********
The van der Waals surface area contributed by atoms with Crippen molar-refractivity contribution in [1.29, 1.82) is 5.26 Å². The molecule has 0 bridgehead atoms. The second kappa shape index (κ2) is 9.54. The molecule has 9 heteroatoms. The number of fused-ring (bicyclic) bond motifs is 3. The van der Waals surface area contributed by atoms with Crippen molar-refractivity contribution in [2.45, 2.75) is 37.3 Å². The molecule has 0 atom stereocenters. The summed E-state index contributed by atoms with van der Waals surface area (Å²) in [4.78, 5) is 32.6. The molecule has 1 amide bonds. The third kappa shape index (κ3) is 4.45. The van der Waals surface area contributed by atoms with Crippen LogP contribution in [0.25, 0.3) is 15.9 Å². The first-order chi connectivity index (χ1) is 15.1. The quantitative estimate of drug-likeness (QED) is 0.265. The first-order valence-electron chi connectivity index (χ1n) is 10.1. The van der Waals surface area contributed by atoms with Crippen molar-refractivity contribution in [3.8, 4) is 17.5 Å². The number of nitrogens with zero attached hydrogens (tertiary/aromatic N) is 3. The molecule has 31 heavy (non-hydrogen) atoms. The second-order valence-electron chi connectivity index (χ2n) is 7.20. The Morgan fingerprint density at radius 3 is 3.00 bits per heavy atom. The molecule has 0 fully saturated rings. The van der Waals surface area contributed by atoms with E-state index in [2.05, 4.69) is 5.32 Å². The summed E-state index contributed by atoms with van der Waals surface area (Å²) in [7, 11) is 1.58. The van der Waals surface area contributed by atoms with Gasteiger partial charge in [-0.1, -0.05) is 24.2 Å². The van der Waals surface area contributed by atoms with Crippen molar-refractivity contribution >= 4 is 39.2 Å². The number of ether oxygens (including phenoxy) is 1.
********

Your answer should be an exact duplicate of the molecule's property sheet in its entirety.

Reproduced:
The van der Waals surface area contributed by atoms with Crippen molar-refractivity contribution in [1.29, 1.82) is 5.26 Å². The molecule has 0 bridgehead atoms. The second kappa shape index (κ2) is 9.54. The molecule has 9 heteroatoms. The number of fused-ring (bicyclic) bond motifs is 3. The van der Waals surface area contributed by atoms with Crippen molar-refractivity contribution in [2.45, 2.75) is 37.3 Å². The molecule has 0 atom stereocenters. The summed E-state index contributed by atoms with van der Waals surface area (Å²) in [4.78, 5) is 32.6. The molecule has 1 amide bonds. The third kappa shape index (κ3) is 4.45. The van der Waals surface area contributed by atoms with Crippen LogP contribution in [0.25, 0.3) is 15.9 Å². The first-order chi connectivity index (χ1) is 15.1. The quantitative estimate of drug-likeness (QED) is 0.265. The first-order valence-electron chi connectivity index (χ1n) is 10.1. The van der Waals surface area contributed by atoms with Crippen molar-refractivity contribution in [3.8, 4) is 17.5 Å². The number of nitrogens with zero attached hydrogens (tertiary/aromatic N) is 3. The molecule has 31 heavy (non-hydrogen) atoms. The second-order valence-electron chi connectivity index (χ2n) is 7.20. The Morgan fingerprint density at radius 3 is 3.00 bits per heavy atom. The molecule has 0 fully saturated rings. The van der Waals surface area contributed by atoms with E-state index in [2.05, 4.69) is 5.32 Å². The summed E-state index contributed by atoms with van der Waals surface area (Å²) in [7, 11) is 1.58. The van der Waals surface area contributed by atoms with Gasteiger partial charge in [-0.1, -0.05) is 24.2 Å². The van der Waals surface area contributed by atoms with Crippen molar-refractivity contribution >= 4 is 39.2 Å². The number of ether oxygens (including phenoxy) is 1.